Wednesday, June 07, 2006

Speaker Nancy? Not So Fast

What type of news can coax me out of bed, slipped disc and all, and get me to blog? Good news, of course. Whether the Republican Party wants it or not, they were just handed a blueprint for success in this fall’s elections – and no, Mr. President, it has nothing to do with amnesty for illegal aliens.

Yesterday saw Republican Brian Bilbray defeat liberal Democrat Francine Busby in the special election prompted by the resignation of the disgraced California congressman Randy “Duke” Cunningham over his ethical lapses and subsequent criminal indictments. Bilbray’s election would, in a different political climate, have been viewed as a lock in light of the fact that San Diego and the suburban environs that make up that particular congressional district trend Republican. Up until yesterday, however, the impression one might have gotten from listening to liberal Democrat politicians and their willing accomplices in the media was that Republicans were about to see their era of D.C. dominance come to a close – and that their exit would be prompted at least in part by the GOP’s so-called culture of corruption. Party prophets were saying triumphantly that Bilbray’s near-guaranteed defeat would be a portent of things to come in November.

But two funny things happened on the way to the Forum. The first was that Democrats’ cries about a Republican culture of corruption lost a lot of steam in the wake of revelations that Representative William Jefferson (D-La.) had received tens, and perhaps hundreds, of thousands of dollars in bribes over the last few years – all of which had been closely monitored and documented by the FBI. (While it could be said that Jefferson single-handedly destroyed the Democrats’ only effective campaign theme for the fall, I would also throw Representative Patrick Kennedy (D-R.I.) in the mix, since the disingenuousness of his behavior after getting into a DWI accident on Capitol Hill and using his Kennedy connection to get him out of hot water showed that no one party has a monopoly in inappropriate and/or illegal behavior. Ditto Senate Minority Leader Harry Reid’s (D-Nev.) acceptance of free ringside boxing seats from Nevada’s boxing commission, which is a undeniable violation of ethical rules.)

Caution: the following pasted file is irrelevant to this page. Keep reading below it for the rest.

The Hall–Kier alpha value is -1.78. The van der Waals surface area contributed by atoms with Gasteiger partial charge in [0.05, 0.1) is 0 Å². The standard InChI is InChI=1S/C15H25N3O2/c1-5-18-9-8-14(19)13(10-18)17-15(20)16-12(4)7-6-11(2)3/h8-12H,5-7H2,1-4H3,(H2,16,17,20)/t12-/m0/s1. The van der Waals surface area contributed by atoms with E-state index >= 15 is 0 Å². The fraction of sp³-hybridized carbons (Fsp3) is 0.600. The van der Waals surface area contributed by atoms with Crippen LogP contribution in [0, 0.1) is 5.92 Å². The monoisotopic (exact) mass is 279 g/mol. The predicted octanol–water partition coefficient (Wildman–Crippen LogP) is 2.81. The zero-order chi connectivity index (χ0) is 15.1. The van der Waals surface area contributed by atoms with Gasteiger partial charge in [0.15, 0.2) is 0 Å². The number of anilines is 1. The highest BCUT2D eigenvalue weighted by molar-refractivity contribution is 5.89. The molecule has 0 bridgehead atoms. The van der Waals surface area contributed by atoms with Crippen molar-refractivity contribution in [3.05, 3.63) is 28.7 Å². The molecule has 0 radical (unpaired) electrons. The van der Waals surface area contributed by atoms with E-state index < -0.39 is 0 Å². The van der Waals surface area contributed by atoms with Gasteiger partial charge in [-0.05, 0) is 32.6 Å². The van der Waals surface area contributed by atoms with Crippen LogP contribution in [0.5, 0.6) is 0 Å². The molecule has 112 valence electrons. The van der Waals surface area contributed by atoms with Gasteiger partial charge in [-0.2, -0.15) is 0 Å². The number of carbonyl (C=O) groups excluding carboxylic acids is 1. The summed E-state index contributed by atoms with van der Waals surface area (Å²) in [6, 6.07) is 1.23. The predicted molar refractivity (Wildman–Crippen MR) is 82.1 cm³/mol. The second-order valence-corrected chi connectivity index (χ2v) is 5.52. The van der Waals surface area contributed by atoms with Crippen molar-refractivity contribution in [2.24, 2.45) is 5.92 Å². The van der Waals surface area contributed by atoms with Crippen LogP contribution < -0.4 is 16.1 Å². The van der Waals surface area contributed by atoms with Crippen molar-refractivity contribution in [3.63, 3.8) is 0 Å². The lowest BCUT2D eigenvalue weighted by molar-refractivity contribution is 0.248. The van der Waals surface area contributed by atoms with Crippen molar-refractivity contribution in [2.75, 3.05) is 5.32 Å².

The other, more directly relevant thing that happened – which, apparently, completely surprised congressional Democrats and pundits – was that the Bilbray-Busby race was won on substance. Bilbray ran an expensive yet effective campaign in which he savaged proponents of the current rudderless immigration “reform” bill (including the president) while calling for stronger border control measures as the baseline for any federal legislation. Bilbray’s firm stance against giving illegal immigrants a pass simply because they followed Taco Bell’s advice was in sharp contrast to Busby’s (captured-on-audiotape) comments telling a Spanish-speaking individual at a campaign question-and-answer session that, yes, he could vote for her and help her campaign without being legally present in the United States. (I’m embarrassed to even have to add this, but since there are liberals who read this site: It is illegal to both vote and volunteer for campaign work if you are in fact illegally present in the United States.) Putting Bilbray’s unwavering stand against illegal immigration (in California, no less) up against Busby’s virtual request for votes and free campaign labor by illegals makes it clear why Bilbray walloped Busby by more than four percentage points.

Yesterday helped put the lie to the notion that Republicans can, in this political climate, only win by pretending to be liberal Democrats. To the contrary: Republicans win when they do what they do best, which is stick to conservative principles such as fiscal restraint and law-and-order tactics. Bilbray did the Republican Party a tremendous service by sticking to his proverbial guns and demonstrating that having the courage of your convictions makes you a winner every time. Whether or not the Republicans choose to learn this important lesson in time for November has yet to be seen.


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